PEI

Ice around P.E.I. forming slower than last year, but 'things can change very quickly'

The ice is forming more slowly around Prince Edward Island than last year, but the Canadian Coast Guard says that could change very quickly.

'The next few weeks will determine the severity of our ice year'

This is the view from the icebreaker Edward Cornwallis on the way to P.E.I. in March 2019. (Canadian Coast Guard)

The ice is forming more slowly around Prince Edward Island than last year, but the Canadian Coast Guard says that could change very quickly.

"We're about a month behind where we were last year," said Bradley Durnford, superintendent of icebreaking operations for Atlantic Canada.

"Give it a couple of weeks and things can change very quickly."

Last March, cold temperatures and northwest winds created a heavy ice pack around Prince Edward Island, forcing the Magdalen Islands ferry away from its regular dock in Souris.

The Canadian Coast Guard called in its heaviest icebreaker, the Louis St-Laurent, to guide the ferry into the port in Souris, but it wasn't able to get through.

A ferry bound for P.E.I. had to wait for a Canadian Coast Guard icebreaker in March 2019. (Canadian Coast Guard)

"The ice to the north is not as bad as it was last year to impact the Magdalen Island ferry, but that can change in the next few weeks as we saw last year," Durnford said.

"It got quite significant there north of P.E.I., enough that it stopped the Louis St-Laurent."

This photo shows ice formed in the Northumberland Strait in January 2018. (Environment and Climate Change Canada)

Durnford said an ice control zone has been activated for the Northumberland Strait, which means it is mandatory for ships to have an icebreaker escort under Confederation Bridge.

"Currently around P.E.I., the ice is starting to get a little heavier now up around Summerside, down towards Charlottetown, around the bridge," Durnford said.

"It's getting a little heavy in the Northumberland Strait, but around the Island so far we're not seeing anything significant as of yet."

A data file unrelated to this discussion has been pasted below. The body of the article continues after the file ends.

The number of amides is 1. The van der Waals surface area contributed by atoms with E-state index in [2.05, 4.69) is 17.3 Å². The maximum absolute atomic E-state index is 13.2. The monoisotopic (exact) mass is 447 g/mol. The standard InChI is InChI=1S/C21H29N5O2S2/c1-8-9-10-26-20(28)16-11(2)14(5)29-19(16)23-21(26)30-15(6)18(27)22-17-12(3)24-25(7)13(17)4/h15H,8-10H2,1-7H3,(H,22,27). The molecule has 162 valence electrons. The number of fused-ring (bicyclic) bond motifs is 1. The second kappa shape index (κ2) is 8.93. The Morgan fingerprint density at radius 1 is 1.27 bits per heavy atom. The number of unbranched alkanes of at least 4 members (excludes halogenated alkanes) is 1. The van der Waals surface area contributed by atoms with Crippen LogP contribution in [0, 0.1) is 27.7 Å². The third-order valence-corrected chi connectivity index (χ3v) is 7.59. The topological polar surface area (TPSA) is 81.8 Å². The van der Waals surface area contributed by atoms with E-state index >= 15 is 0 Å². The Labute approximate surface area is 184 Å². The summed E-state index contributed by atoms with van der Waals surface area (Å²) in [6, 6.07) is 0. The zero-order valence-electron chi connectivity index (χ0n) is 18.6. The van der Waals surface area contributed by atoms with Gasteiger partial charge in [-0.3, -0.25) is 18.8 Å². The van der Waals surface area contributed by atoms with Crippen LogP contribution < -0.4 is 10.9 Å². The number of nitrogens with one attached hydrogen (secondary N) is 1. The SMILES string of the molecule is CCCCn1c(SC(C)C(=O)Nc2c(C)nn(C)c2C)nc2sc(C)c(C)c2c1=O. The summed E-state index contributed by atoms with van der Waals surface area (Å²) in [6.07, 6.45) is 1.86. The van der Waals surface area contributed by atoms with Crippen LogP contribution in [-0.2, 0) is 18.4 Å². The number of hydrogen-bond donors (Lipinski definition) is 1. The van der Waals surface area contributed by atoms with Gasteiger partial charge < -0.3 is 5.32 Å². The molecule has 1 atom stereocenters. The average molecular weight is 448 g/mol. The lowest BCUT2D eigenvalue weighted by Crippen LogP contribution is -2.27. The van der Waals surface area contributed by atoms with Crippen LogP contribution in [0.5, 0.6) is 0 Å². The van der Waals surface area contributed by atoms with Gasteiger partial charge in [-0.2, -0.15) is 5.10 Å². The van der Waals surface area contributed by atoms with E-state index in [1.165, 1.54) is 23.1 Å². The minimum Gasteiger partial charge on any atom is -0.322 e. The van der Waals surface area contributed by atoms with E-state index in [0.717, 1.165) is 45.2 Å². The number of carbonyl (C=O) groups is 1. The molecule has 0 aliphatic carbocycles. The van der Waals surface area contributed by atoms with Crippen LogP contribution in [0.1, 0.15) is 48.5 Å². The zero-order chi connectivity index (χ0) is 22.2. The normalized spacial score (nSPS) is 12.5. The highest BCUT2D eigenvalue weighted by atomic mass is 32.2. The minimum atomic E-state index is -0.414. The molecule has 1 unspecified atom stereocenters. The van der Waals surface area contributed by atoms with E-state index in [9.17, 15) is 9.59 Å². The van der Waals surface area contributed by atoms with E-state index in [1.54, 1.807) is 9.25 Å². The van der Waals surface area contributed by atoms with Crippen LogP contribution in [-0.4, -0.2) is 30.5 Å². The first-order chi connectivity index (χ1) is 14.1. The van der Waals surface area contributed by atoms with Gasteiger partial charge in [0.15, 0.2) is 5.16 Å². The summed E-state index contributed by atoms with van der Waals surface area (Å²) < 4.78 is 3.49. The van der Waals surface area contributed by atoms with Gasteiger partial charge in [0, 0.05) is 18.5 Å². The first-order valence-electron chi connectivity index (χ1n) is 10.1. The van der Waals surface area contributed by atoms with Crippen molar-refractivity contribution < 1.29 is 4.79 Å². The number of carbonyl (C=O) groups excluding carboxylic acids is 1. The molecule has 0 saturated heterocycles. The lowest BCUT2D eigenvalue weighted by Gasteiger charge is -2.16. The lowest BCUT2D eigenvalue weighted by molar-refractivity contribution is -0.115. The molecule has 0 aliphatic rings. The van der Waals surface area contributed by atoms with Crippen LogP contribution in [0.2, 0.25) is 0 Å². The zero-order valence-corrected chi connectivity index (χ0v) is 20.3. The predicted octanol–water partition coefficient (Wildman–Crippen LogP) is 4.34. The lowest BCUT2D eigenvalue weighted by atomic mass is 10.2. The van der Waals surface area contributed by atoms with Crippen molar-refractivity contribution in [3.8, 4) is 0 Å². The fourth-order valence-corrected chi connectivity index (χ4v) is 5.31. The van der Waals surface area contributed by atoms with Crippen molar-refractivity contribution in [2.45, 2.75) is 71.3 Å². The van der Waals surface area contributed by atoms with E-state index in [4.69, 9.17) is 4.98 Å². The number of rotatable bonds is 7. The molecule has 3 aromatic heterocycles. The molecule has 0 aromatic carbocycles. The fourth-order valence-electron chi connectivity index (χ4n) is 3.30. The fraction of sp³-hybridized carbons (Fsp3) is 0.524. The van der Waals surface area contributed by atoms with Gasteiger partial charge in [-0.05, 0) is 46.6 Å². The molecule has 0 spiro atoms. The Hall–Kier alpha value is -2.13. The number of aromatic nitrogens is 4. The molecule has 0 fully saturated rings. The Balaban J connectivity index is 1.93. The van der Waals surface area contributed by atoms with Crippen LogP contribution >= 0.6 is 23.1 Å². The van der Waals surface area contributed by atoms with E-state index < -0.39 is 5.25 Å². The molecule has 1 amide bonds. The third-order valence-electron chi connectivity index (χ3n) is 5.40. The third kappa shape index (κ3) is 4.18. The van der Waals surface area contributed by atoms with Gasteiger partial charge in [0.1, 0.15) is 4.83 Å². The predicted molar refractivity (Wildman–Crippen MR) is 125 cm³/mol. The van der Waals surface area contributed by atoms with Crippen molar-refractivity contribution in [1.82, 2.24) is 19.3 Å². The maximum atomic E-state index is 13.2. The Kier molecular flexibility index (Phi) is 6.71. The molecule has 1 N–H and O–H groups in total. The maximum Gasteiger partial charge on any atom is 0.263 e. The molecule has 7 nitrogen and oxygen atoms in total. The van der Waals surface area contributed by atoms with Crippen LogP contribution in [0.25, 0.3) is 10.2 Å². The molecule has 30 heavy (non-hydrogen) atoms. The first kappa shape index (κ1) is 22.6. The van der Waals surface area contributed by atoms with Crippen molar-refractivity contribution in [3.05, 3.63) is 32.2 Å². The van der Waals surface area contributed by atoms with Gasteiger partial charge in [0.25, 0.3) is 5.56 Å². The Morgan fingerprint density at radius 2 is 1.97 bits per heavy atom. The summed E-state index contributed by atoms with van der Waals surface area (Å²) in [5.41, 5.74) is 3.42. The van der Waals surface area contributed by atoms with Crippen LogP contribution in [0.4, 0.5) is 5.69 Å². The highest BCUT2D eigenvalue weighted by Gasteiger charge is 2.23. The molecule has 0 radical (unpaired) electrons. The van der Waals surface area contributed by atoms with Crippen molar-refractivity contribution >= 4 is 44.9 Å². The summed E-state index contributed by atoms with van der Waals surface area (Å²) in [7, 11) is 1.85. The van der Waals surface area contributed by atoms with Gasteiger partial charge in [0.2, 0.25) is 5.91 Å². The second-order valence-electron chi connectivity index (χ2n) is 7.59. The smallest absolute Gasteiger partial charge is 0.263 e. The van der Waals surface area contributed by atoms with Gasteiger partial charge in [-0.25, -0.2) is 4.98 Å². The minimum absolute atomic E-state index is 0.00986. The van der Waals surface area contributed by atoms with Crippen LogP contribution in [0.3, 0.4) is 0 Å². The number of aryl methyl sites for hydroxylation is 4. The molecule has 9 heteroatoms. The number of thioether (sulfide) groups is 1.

The coast guard icebreaker Henry Larsen was busy in January 2018 making a path through the ice in the Charlottetown Harbour. (Randy McAndrew/CBC)

But Durnford said ice conditions can change quickly in the region, especially when there are storms.

"Environmental factors, like warm fronts, storm system tracks and jet stream location can affect the amount of ice that's present," Durnford said.

"It can change in a matter of days."

'Ice season meets the whales'

The coast guard is adding to its icebreaking resources around the Acadian peninsula, because of the right whale protection measures.

"What the difference is, in the last few years, is that we're running up against the right whales arriving in the gulf," Durnford said.

"So the ice season kind of meets the whales once the ice starts melting, the whales come in and that affects the fishery."

Another view from the Edward Cornwallis on its way to Charlottetown in March 2019. (Canadian Coast Guard)

Durnford said the coast guard is doing what it can to open up harbours as early as possible for crab and lobster fishermen. 

"Positioning an icebreaker in there year-round would not be an option, you'd never keep ahead of it, you wouldn't be able to keep the ports open," Durnford said. 

"As soon as we see that change happening, where the ice is starting to clear, we'll start breaking out harbours and getting fishermen out as soon as we can."

These maps compare the ice cover around P.E.I. in January 2019, left, and January 2020, right. They were part of a coast guard briefing on icebreaking operations in 2020. (Canadian Coast Guard)

Additional icebreakers

The Canadian Coast Guard said it is beefing up its icebreaking fleet, with the addition of the Captain Molly Kool in 2019, and another icebreaker to be added in 2020. 

The coast guard has already been busy, with a call from a boat stuck in ice off New Brunswick Monday night, as well as requests from tankers and cargo boats heading to P.E.I. later this week.

"The next few weeks will determine the severity of our ice year, it is tracking to be a little bit tough in the gulf if conditions keep worsening," Durnford said.

"We'll know more in the next few weeks."

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About the Author

Nancy Russell has been a reporter with CBC since 1987, in Whitehorse, Winnipeg, Toronto and Charlottetown. When not on the job, she spends her time on the water or in the gym rowing, or walking her dog. Nancy.Russell@cbc.ca

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